It has two absolutely terrific performances, and I continue to be highly impressed by the talents of Belgium’s Matthias Schoenaerts. Unfortunately, it’s just not a very good film. There are some interesting scenarios presented that are never quite fully explored(sex with an amputee being one of them), and shameless, button-pushing manipulation throughout. It’s certainly never dull, and Schoenaerts gives his second astonishingly physical 2012 performance(after the Oscar-nominated “Bullhead”), but it consistently takes the easy way out. Of course, Marion Cotillard is beautiful and perfect(as always), but even she can’t overcome this hokey nonsense. It’s a shame, because I was so taken with director Jacques Audiard’s “The Beat That My Heart Skipped” in 2005, and he also scored with “The Prophet” in 2010. His wonderful and gorgeous leads almost manage to save him this time—but it’s not quite enough.
Ali(Mr. Schoenaerts)is a barely, employed 30ish man toting his young son throughout southern France trying to make ends meet. He seems to finally be reaching some fruition, however, upon moving in with his estranged sister, and taking jobs as a security guard and also a bouncer at a club. It’s there one night that he meets Stephanie(Ms. Cotillard), who works as a killer whale trainer at a local marine park. Fast forward to Ali, who has a passion for kick-boxing, as he starts raking in extra cash in illegal street fights. Meanwhile, Stephanie loses the lower portion of both her legs after an accident on the job involving one of the whales. The casual relationship of Stephanie and Ali grows a bit stronger as this unlikely pair attempt to redeem their fractured lives. As Stephanie learns to walk again with artificial limbs, Ali struggles to learn to be a good father—despite ample evidence that that particular goal may be just outside of his grasp.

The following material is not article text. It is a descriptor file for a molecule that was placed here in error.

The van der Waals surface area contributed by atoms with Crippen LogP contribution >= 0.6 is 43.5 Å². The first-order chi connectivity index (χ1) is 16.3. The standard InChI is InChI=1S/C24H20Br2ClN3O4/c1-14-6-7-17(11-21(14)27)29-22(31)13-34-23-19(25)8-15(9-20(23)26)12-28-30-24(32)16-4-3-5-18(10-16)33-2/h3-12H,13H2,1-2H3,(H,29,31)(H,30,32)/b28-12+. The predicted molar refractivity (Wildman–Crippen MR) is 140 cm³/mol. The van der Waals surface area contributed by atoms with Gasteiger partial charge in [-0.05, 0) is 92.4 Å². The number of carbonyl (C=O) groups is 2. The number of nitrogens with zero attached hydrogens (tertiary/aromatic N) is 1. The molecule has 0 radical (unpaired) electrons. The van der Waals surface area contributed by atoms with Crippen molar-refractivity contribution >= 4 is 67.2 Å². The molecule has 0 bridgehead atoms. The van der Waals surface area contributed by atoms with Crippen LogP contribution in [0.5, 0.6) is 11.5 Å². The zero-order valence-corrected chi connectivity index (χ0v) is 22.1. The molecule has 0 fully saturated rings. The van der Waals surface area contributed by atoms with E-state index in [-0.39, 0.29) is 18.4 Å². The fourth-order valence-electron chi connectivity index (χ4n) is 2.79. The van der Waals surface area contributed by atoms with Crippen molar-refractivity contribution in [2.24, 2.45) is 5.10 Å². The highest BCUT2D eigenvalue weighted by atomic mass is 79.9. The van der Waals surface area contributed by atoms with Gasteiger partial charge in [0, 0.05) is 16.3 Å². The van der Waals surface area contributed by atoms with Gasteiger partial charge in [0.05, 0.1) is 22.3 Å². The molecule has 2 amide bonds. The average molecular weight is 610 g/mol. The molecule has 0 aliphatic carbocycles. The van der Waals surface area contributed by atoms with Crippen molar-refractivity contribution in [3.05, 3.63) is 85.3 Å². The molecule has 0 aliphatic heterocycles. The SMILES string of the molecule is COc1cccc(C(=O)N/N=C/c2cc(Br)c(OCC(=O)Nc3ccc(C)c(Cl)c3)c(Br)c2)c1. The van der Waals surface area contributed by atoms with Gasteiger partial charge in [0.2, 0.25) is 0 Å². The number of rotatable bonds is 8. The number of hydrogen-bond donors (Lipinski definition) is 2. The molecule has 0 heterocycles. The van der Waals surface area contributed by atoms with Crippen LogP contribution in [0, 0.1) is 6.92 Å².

First up, the name of the fighter played by Mr. Schoenaerts. Ali? Really? I mean, c’mon. And then just when the script seems to be completely out-of-steam, it turns to the ever-reliable option of child peril—a really cheap move. And for all its frank focus on the sexual relationship of Ali and Stephanie, how about some bravery and poise when dealing with this decidedly vaguely explored reality of people who are intimate after tragically losing limbs? Too much is left on the table in this respect—the film is melodramatic to a fault and the writing is just plain lazy. The fact that the screenplay is based on a short story collection by a Canadian author who admitted to going on a steroid cycle before giving-it-a-go as a boxer explains quite a bit. For now, I’ll continue to wait for the Matthias Schoenaerts project that properly showcases his visceral gifts. And I’ll keep on lusting after Marion Cottilard in just about anything she does. But “Rust and Bone” is an example where a bit more complexity would have gone a long way. Grade: C+